View the ParaType typeface library. Another view of the ParaType typeface collection. [Google] [MyFonts] [More]  ⦿

    Patrick Andries

    Quebec-based computer scientist who has been involved in the multilingual and Unicode world. He was one of the authors of a proposal adding Tifinagh to Unicode. He is currently working with people in France and Niger on the development of OpenType fonts to support Tuareg. He is also involved in other African scripts such as Moroccan and Sahelian Arabic and a recent script from the Congo (Mandombe). [Google] [More]  ⦿

    Paul Hardy
    [GNU Unifont (or: Unifoundry)]

    [More]  ⦿

    Paul Jones

    FontStructor who made these techno typefaces in 2010: UniCandiru2, DC2 Ghoti (Shavian alphabet), BloxFont 26 (an emulation of Bradbury Thompson's Alphabet 26 unicase font), BF26 Hollow, Heptadiox, Grdman2, AurabeshX, InterlacX (DC Comics' Interlac Alphabet), Milborough Gothic, Phonotypy2, Canidruita, UnigrafM, UnifonDC2, Alpha26, CandiruExtended, ShavianDC2, SimlishDC (artificial language face), Bloxfontexp, Phonotypy, Bloxfont Normal, Unicandiru (unicase), CompacCandiru, KozmikAycee (a Unicode font with 1724 glyphs!), Kamenwriter, DCTelStar (over 100 glyphs). The Phonotypty family is an interpretation of Issac Pitman's Phonotypy (for phonetic writing). Ancient DC2 (2011) is based on the Ancients alphabet from Stargate SG-1. Aka Dreaded Candiru2. [Google] [More]  ⦿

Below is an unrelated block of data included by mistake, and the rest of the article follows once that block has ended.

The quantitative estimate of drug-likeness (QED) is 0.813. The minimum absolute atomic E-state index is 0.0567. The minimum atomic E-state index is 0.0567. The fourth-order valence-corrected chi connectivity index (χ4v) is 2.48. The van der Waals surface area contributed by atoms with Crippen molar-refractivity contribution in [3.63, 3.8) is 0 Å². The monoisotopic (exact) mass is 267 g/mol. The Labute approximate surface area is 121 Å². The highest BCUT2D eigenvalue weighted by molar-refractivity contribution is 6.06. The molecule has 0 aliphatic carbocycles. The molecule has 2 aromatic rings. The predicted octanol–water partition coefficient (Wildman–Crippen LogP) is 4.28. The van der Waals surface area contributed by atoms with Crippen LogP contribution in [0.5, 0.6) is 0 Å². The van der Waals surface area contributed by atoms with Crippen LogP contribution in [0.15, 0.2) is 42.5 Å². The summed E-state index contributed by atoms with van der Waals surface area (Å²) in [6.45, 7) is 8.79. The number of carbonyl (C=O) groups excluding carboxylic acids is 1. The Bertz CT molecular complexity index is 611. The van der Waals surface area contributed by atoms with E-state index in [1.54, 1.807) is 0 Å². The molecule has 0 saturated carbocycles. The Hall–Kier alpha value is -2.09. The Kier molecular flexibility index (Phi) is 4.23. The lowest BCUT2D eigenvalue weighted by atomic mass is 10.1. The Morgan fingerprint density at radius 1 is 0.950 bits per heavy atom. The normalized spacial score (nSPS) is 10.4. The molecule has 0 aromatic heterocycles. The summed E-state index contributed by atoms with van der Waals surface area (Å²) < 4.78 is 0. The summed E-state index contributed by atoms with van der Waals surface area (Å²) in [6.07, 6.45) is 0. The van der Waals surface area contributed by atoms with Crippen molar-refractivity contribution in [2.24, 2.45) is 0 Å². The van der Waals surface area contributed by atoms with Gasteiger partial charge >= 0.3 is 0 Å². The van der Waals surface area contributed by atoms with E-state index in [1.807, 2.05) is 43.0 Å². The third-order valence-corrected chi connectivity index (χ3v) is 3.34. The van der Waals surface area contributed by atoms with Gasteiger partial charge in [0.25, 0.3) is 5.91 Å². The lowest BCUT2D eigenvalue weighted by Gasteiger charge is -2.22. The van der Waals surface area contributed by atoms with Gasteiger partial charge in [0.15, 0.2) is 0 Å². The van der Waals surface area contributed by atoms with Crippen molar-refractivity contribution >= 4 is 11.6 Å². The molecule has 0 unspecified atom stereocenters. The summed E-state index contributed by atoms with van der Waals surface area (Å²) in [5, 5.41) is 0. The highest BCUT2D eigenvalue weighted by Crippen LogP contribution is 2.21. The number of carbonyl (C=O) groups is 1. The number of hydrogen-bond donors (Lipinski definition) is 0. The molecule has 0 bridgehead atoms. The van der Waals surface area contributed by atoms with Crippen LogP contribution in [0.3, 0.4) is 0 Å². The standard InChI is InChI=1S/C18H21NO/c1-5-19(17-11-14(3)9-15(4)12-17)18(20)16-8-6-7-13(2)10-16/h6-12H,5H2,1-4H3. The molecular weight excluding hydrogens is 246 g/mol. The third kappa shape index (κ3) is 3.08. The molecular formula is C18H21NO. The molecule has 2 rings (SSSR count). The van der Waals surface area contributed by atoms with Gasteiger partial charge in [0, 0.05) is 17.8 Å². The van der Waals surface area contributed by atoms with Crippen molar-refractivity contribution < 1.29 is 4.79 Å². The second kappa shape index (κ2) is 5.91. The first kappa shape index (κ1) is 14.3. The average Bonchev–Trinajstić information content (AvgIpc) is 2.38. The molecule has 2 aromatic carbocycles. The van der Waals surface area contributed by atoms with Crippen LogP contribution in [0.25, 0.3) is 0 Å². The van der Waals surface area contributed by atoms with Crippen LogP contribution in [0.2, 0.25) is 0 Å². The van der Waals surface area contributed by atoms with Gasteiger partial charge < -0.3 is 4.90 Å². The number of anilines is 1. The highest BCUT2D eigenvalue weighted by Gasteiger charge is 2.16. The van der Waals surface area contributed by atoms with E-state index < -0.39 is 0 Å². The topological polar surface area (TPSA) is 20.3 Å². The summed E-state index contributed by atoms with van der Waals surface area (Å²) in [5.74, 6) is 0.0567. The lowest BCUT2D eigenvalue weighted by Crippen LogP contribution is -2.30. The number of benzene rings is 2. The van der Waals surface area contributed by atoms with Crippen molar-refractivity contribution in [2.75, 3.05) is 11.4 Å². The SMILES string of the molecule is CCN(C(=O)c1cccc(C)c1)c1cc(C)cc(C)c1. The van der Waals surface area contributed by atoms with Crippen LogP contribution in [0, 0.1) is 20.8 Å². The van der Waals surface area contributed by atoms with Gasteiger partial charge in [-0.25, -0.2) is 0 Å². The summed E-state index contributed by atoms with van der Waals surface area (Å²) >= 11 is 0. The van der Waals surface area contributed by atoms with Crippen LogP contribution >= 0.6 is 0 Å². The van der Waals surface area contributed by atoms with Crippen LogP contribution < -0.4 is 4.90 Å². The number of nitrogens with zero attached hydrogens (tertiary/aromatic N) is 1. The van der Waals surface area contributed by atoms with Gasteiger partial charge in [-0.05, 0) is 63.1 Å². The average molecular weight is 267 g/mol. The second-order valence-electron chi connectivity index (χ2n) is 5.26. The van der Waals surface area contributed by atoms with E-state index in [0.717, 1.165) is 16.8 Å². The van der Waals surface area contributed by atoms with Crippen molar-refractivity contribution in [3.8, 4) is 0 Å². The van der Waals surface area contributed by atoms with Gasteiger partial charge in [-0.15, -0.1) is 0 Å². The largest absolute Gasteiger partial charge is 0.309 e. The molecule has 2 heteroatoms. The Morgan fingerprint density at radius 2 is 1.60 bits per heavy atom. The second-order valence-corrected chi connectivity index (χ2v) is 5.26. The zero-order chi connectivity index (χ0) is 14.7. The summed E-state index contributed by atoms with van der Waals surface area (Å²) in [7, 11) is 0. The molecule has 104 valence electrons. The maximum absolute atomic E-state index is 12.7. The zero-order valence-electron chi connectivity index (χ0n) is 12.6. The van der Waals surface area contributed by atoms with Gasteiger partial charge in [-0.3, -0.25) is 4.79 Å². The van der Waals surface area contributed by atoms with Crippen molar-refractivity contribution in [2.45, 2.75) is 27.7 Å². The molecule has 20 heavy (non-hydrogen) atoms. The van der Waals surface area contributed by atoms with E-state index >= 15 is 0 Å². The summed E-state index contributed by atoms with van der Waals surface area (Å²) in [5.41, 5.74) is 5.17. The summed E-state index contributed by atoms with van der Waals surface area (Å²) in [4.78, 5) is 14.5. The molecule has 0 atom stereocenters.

Peter Baker's old English page at the University of Virginia
    [Peter S. Baker]

    Peter S. Baker, an English professor at the University of Virginia, offers free TrueType and PostScript fonts. these include:

    • Anglo-Saxon Caps.
    • Beowulf-1 (1995, a pseudo-Gaelic face; BeowulfOT dates from 2018).
    • Bury Caps (2014, free at OFL). This decorative typeface was inspired by the display capitals in the 12th-century Bury Bible.
    • The elegant Carolingian typeface Eadui (2010), a reproduction of English Caroline Minuscule as written by Eadui Basan, a scribe at eleventh-century Christ Church, Canterbury.